A sampling of public art installations in Vancouver, British Columbia
You can find public art throughout the city of Vancouver, British Columbia – at civic buildings, in parks and public spaces, on street corners, in transit shelters, on walls and fences, in community gardens, and places of business. The city has a strong Public Art Program that views public art as a integral component of anything the city builds. It works with artists, communities, and private developers. The program supports permanent and temporary installations, providing an ever-changing landscape of public art.
During my visits to Vancouver over the last few years, I’ve seen a small but fascinating sample of Vancouver’s public art, a combination of Public Art Program installations and other initiatives.
The Drop by inges idee at Vancouver Convention Centre.
Installed in 2009, it represents a raindrop’s descent at moment of contact.
Orca Fountain in Discovery Square outside Burrard Station
Solar Bike Tree at Science World is part sculpture and part bicycle rack.
The treetop has motion-sensored, solar-powered lights.
Sidewalk mosaics outside Main Street/Science World Skytrain stop
One of The Birds by Myfanwy MacLeod in Southeast False Creek Olympic Plaza.
That artist states that placing the 18 feet tall sparrows in an urban plaza and inverting the normal relationship between the small birds and the human population “highlights what has become the ‘natural’ environment of the sparrow, it also reinforces the ‘small’ problem of introducing a foreign species and the subsequent havoc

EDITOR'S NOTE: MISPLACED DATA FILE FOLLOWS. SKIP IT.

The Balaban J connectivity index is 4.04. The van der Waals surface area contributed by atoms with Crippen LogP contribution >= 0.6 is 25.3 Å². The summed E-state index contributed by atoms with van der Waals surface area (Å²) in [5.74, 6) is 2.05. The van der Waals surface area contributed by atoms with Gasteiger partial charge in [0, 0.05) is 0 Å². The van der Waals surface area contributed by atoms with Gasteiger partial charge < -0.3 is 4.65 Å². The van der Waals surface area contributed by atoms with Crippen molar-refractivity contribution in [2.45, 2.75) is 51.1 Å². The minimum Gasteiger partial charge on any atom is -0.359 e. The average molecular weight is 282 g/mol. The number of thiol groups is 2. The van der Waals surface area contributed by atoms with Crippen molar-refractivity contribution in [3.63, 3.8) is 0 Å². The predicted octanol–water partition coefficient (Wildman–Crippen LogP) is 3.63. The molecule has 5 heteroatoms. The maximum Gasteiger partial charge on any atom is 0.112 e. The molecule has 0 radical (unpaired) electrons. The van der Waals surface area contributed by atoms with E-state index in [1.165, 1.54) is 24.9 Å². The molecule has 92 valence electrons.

wreaked upon our ecosystems.”
Sculpture on wall of downtown Shoppers Drug Mart
Totem pole atop Skwachàys Lodge on West Pender Street
Mural in front of Robson Square Ice Rink
Douglas Coupland: Gumhead, a self-portait by Douglas Coupland
on display outside Vancouver Art Gallery from May 31 to September 1, 2014
Made of steel, milled foam, and gum. Sign reads as follows:
“Viewers and passersby are encouraged to add their own chewed gum to this sculpture so that over the course of time it will be transformed, eventually obscuring the artist’s face.”
Wood sculpture near Science World
Walking Figures by Magdalena Abakanowics beside Broadway and City Hall Canada Line station. The group of headless cast iron figures appear to walk aimlessly without sight. The sombre tone is supposedly a reference to both time and loss.
Vancouver in the Rain by Regan D’Andrade at Kitsilano Beach
Have you seen any of Vancouver’s public art installations? Do you have a favourite? Do you have a favourite public art installation in another city?
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